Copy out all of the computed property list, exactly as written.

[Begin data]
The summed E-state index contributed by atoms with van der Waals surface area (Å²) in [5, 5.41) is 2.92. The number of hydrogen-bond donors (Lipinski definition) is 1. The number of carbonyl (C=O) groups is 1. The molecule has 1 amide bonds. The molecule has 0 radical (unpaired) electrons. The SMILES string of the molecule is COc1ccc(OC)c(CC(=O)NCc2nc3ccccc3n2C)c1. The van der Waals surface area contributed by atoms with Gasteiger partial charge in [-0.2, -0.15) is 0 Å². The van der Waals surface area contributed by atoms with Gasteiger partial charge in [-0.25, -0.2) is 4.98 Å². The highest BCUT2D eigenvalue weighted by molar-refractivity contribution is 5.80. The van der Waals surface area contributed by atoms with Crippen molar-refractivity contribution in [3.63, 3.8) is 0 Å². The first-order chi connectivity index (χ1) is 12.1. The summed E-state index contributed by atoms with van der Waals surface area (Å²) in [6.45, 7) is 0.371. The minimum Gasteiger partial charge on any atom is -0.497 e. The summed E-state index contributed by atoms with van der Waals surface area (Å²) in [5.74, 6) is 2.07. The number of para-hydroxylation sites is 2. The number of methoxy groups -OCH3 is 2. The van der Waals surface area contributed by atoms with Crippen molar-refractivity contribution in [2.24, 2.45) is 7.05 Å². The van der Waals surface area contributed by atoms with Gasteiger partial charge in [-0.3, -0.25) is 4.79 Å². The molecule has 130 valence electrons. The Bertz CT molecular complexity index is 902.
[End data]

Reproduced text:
The summed E-state index contributed by atoms with van der Waals surface area (Å²) in [5, 5.41) is 2.92. The number of hydrogen-bond donors (Lipinski definition) is 1. The number of carbonyl (C=O) groups is 1. The molecule has 1 amide bonds. The molecule has 0 radical (unpaired) electrons. The SMILES string of the molecule is COc1ccc(OC)c(CC(=O)NCc2nc3ccccc3n2C)c1. The van der Waals surface area contributed by atoms with Gasteiger partial charge in [-0.2, -0.15) is 0 Å². The van der Waals surface area contributed by atoms with Gasteiger partial charge in [-0.25, -0.2) is 4.98 Å². The highest BCUT2D eigenvalue weighted by molar-refractivity contribution is 5.80. The van der Waals surface area contributed by atoms with Crippen molar-refractivity contribution in [3.63, 3.8) is 0 Å². The first-order chi connectivity index (χ1) is 12.1. The summed E-state index contributed by atoms with van der Waals surface area (Å²) in [6.45, 7) is 0.371. The minimum Gasteiger partial charge on any atom is -0.497 e. The summed E-state index contributed by atoms with van der Waals surface area (Å²) in [5.74, 6) is 2.07. The number of para-hydroxylation sites is 2. The number of methoxy groups -OCH3 is 2. The van der Waals surface area contributed by atoms with Crippen molar-refractivity contribution in [2.24, 2.45) is 7.05 Å². The van der Waals surface area contributed by atoms with Gasteiger partial charge in [-0.3, -0.25) is 4.79 Å². The molecule has 130 valence electrons. The Bertz CT molecular complexity index is 902.